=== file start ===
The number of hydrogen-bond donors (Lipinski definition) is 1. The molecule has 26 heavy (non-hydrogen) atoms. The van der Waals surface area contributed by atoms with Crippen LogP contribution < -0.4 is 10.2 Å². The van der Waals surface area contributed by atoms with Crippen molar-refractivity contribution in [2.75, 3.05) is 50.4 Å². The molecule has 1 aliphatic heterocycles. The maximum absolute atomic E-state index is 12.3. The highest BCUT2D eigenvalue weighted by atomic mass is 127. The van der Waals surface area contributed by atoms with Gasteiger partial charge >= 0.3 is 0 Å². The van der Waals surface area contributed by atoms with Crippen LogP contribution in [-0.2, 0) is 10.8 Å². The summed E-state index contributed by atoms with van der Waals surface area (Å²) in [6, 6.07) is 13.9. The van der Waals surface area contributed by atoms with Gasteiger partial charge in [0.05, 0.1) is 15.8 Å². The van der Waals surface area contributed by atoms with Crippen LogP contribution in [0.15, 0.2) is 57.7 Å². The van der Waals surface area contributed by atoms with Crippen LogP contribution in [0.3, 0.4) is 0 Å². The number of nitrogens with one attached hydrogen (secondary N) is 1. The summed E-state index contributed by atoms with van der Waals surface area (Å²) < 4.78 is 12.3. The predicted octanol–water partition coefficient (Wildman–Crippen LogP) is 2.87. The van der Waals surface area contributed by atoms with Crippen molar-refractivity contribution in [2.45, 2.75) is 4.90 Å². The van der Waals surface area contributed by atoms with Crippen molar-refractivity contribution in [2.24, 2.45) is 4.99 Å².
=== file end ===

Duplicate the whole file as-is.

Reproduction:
The number of hydrogen-bond donors (Lipinski definition) is 1. The molecule has 26 heavy (non-hydrogen) atoms. The van der Waals surface area contributed by atoms with Crippen LogP contribution < -0.4 is 10.2 Å². The van der Waals surface area contributed by atoms with Crippen molar-refractivity contribution in [2.75, 3.05) is 50.4 Å². The molecule has 1 aliphatic heterocycles. The maximum absolute atomic E-state index is 12.3. The highest BCUT2D eigenvalue weighted by atomic mass is 127. The van der Waals surface area contributed by atoms with Gasteiger partial charge >= 0.3 is 0 Å². The van der Waals surface area contributed by atoms with Crippen LogP contribution in [-0.2, 0) is 10.8 Å². The summed E-state index contributed by atoms with van der Waals surface area (Å²) in [6, 6.07) is 13.9. The van der Waals surface area contributed by atoms with Gasteiger partial charge in [0.05, 0.1) is 15.8 Å². The van der Waals surface area contributed by atoms with Crippen LogP contribution in [0.15, 0.2) is 57.7 Å². The van der Waals surface area contributed by atoms with Crippen LogP contribution in [0.3, 0.4) is 0 Å². The number of nitrogens with one attached hydrogen (secondary N) is 1. The summed E-state index contributed by atoms with van der Waals surface area (Å²) < 4.78 is 12.3. The predicted octanol–water partition coefficient (Wildman–Crippen LogP) is 2.87. The van der Waals surface area contributed by atoms with Crippen molar-refractivity contribution in [2.45, 2.75) is 4.90 Å². The van der Waals surface area contributed by atoms with Crippen molar-refractivity contribution in [2.24, 2.45) is 4.99 Å².